I looked at him and, without blinking, replied, “Sure. Doesn’t everyone?”

And that’s when it became crystal clear in my mind. Everyone didn’t do what we did, and what we did was hug our customers. We were a bunch of huggers. In some instances, we physically hug the customers — I’ve seen sales associates actually give customers a bear hug and then dance with them around the floor — but we mainly metaphorically hug them by showering them with attention in a way that every business ought to but doesn’t. From then on, I began referring to how we treat customers at Mitchells/Richards as “hugging” — first to myself, then to the family and associates — and it seemed to fit, like a great suit. Everything else we do — like what I call “The Big Secret” and “The Formula” and “Game Day” — springs from this simple but essential practice. Hugging, in my mind, implies passion, and without passion and commitment, customer service can never be extraordinary. People have said to me, “Jack, you are obsessed with extraordinary customer service!”

This book is about one particular family’s philosophy of selling. For three generations, my family has been dressing men and women in Fairfield and Westchester Counties, where a high concentration of top executives live and increasingly work. Our stores are less than an hour by train from New York’s Grand Central Station, but we are told we’re a world apart in terms of the care, time, and attention we devote to each and every customer. My parents started the business in 1958 in a former plumbing supply store with a bare-bones inventory of three suits and all the free coffee you could drink. My mother would make coffee for customers in the same pot she used to make breakfast at home, so she made sure to bring the pot home with her at the end of the day for a good scrubbing. That first year, they did $50,000 worth of sales and were thrilled.

Nowadays, we have two stores in Connecticut, Mitchells and Richards. We do in excess of $65 million a year, and we are all thrilled to be selling suits and dresses one at a time and hugging customers. We achieve this volume in Westport, a town of just 28,000 people, and in nearby Greenwich, which has about 60,000. Roughly every other household is a customer in our system, because at some point we gave them a very pleasant and memorable shopping experience – a hug or two that made them come back for more. We’ve been told by others that we’re one of the most successful — if not the most successful — high-end clothing businesses of our size in the country, and maybe in the world. It’s not because of our product, it’s not because of our prices — other stores have great product at the same prices-it’s because of how we personally treat customers.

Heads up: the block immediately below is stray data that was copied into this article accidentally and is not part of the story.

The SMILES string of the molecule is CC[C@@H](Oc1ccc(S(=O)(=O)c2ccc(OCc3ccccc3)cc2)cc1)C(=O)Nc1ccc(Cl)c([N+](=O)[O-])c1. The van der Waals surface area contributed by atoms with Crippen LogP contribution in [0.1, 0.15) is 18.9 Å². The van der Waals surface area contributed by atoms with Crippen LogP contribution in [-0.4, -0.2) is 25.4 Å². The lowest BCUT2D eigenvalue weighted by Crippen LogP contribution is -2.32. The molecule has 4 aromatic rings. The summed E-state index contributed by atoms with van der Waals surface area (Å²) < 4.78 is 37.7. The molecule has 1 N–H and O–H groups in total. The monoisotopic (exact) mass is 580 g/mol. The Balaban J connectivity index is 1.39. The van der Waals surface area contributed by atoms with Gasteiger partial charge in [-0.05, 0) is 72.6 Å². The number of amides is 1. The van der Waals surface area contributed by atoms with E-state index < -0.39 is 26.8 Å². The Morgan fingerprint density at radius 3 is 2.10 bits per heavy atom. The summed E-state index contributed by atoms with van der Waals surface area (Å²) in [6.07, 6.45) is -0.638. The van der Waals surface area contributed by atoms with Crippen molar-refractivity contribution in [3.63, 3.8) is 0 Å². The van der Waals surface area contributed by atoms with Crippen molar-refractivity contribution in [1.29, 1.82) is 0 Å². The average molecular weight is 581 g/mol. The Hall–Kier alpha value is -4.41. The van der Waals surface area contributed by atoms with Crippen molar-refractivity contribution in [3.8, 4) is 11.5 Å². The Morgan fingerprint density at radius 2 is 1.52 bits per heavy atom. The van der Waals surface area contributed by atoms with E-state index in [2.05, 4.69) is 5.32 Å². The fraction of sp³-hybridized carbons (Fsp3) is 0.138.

I don’t think it’s an overstatement to say that more than any other retailer of our size, we clothe corporate America. Our customers include the chief executives, presidents, owners, chief financial officers, division managers, and entrepreneurs of many of the companies that are household names: GE, IBM, Verizon, Coke, Pepsi, JP Morgan Chase, Gillette, Merrill Lynch, Lehman Brothers, American Skandia, Xerox, and many more. I counted it up once and found out that more than five hundred chief executives and presidents are our customers, along, with literally thousands of executives and men and women who work for their firms. We outfit quite a few film luminaries and sports stars too — in other words, people who are successful and who care how they look. They know that clothes are extraordinarily powerful in the business world. While clothes don’t really “make the woman or man,” they often make a huge difference in their careers. And I’m proud to say our customers also include local firefighters and police officers who I went to school with, who like to look great, too.

Copyright © 2003 Jack Mitchell

Jack Mitchell is the CEO of Mitchells/Richards, two of the most successful clothing stores in the business. He and his wife, Linda, live in Wilton, Connecticut, where they raise their four sons.